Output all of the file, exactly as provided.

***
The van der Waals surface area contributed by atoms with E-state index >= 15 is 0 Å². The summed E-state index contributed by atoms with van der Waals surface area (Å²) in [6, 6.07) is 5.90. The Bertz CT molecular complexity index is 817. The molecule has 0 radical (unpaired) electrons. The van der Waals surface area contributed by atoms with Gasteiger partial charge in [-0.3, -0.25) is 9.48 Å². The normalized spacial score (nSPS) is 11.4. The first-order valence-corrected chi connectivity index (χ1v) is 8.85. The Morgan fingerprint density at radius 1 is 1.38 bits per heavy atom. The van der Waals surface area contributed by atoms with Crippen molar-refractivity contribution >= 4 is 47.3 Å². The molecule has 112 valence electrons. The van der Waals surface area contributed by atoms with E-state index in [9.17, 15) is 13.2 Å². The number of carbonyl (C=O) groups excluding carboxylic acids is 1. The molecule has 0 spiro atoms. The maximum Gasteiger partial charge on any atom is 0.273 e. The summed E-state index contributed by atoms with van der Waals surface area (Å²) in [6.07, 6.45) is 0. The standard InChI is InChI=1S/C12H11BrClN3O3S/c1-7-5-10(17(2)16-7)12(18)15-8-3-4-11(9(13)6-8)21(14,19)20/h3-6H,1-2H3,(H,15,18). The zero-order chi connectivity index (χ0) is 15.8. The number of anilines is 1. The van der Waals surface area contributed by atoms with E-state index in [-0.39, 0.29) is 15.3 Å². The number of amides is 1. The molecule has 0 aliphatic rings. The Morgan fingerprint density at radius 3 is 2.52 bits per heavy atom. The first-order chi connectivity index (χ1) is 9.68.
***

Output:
The van der Waals surface area contributed by atoms with E-state index >= 15 is 0 Å². The summed E-state index contributed by atoms with van der Waals surface area (Å²) in [6, 6.07) is 5.90. The Bertz CT molecular complexity index is 817. The molecule has 0 radical (unpaired) electrons. The van der Waals surface area contributed by atoms with Gasteiger partial charge in [-0.3, -0.25) is 9.48 Å². The normalized spacial score (nSPS) is 11.4. The first-order valence-corrected chi connectivity index (χ1v) is 8.85. The Morgan fingerprint density at radius 1 is 1.38 bits per heavy atom. The van der Waals surface area contributed by atoms with Crippen molar-refractivity contribution >= 4 is 47.3 Å². The molecule has 112 valence electrons. The van der Waals surface area contributed by atoms with E-state index in [9.17, 15) is 13.2 Å². The number of carbonyl (C=O) groups excluding carboxylic acids is 1. The molecule has 0 spiro atoms. The maximum Gasteiger partial charge on any atom is 0.273 e. The summed E-state index contributed by atoms with van der Waals surface area (Å²) in [6.07, 6.45) is 0. The standard InChI is InChI=1S/C12H11BrClN3O3S/c1-7-5-10(17(2)16-7)12(18)15-8-3-4-11(9(13)6-8)21(14,19)20/h3-6H,1-2H3,(H,15,18). The zero-order chi connectivity index (χ0) is 15.8. The number of anilines is 1. The van der Waals surface area contributed by atoms with E-state index in [-0.39, 0.29) is 15.3 Å². The number of amides is 1. The molecule has 0 aliphatic rings. The Morgan fingerprint density at radius 3 is 2.52 bits per heavy atom. The first-order chi connectivity index (χ1) is 9.68.